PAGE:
Tegucigalpa, Honduras —
Western Hemisphere Institute for Security Cooperation (WHINSEC) instructors partnered with representatives from Joint Task Force-Bravo and Honduran contingency organizations for an Interagency Crisis Action Planning course in Tegucigalpa, Dec. 10 - 14, 2018.
The subject matter exchange was held at the COPECO headquarters, a Honduran emergency response agency, with the intent of bringing different organizations together and learn about each other's capabilities. Participants included the Honduran Fire Department, Red Cross, Humanitarian Rescue Unit, Armed Forces representatives and 911 responders.
“The exchange was of great importance because we shared each other’s functions, we now know which areas we are supporting and what to do not only during a crisis but before, during and after, and how we can support each other in coordination with all participants,” said Honduran Navy Captain Heidy Baquedano.
WHINSEC facilitated the exchange of ideas and best practices to better prepare for a potential joint response, promoting the importance of coordination and relationships to consolidate effectiveness.
“What we hope to achieve is to have interoperability, standardization and also transparency among processes,” said Edwin Roldan, Director of the Department of Civil Military Studies at WHINSEC. “The more we share information and the more we establish relationships the better. Instead of having different directions we can join efforts and join forces to have interoperability and shared knowledge,” said Roldan.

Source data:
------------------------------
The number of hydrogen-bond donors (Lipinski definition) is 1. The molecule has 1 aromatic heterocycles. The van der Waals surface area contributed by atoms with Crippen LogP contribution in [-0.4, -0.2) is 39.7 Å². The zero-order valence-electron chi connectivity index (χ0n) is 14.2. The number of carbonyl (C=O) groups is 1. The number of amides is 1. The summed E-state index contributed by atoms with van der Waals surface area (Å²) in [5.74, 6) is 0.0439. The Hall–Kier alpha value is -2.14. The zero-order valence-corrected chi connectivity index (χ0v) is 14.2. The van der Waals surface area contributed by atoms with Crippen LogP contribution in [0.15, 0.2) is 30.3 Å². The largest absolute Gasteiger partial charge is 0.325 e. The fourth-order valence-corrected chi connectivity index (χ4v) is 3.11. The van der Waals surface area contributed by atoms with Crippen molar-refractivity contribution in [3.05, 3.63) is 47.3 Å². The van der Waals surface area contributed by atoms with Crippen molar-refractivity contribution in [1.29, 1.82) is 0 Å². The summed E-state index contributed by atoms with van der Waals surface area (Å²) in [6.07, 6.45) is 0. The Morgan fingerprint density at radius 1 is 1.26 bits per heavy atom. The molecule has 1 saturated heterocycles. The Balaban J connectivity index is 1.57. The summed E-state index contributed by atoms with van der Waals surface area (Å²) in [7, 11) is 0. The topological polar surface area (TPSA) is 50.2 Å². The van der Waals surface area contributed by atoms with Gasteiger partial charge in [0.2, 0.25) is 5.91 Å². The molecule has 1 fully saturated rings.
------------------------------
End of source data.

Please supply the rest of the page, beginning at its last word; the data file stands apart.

Sgt. 1st Class Raul Molina, Interagency Crisis Action Planning course director, emphasized that having these exchanges makes it easier for organizations to cooperate during a disaster and enhances their readiness, a key element of the US Southern Command lines of efforts.
Molina also highlighted how JTF-Bravo plays an important role in regional emergency response by cross training with firefighters from all across Central American during exercise CENTAM SMOKE, an exercise that focuses on interoperability and partnership by bringing different units together to work as a unified team.
“I spoke to the JTF Bravo firefighters and something they mentioned is that they train with the firefighters in Honduras so that they can work with them and how it’s beneficial for them and it’s beneficial for us. You are building capacity but you are also building or reinforcing a partnership that already exists, so I think the benefit overall is establishing those relationships that are going to have long term benefits for everyone,” said Molina.
This was the first Interagency Crisis Action Planning conducted by WHINSEC in Honduras but the goal is to enhance it and to also involve senior leadership, to not only share ideas but to also create a discussion of how to improve current procedures, policies and programs and to develop the exchange into a regional multinational exercise.
“I think that the way it could evolve could be to involve more partner nations and neighboring countries; that would be ideal! If we can make it not just interagency but multinational I think would be great, the same way that CENTAM SMOKE involves multinational firefighters and builds their capacity and capabilities,” said Molina.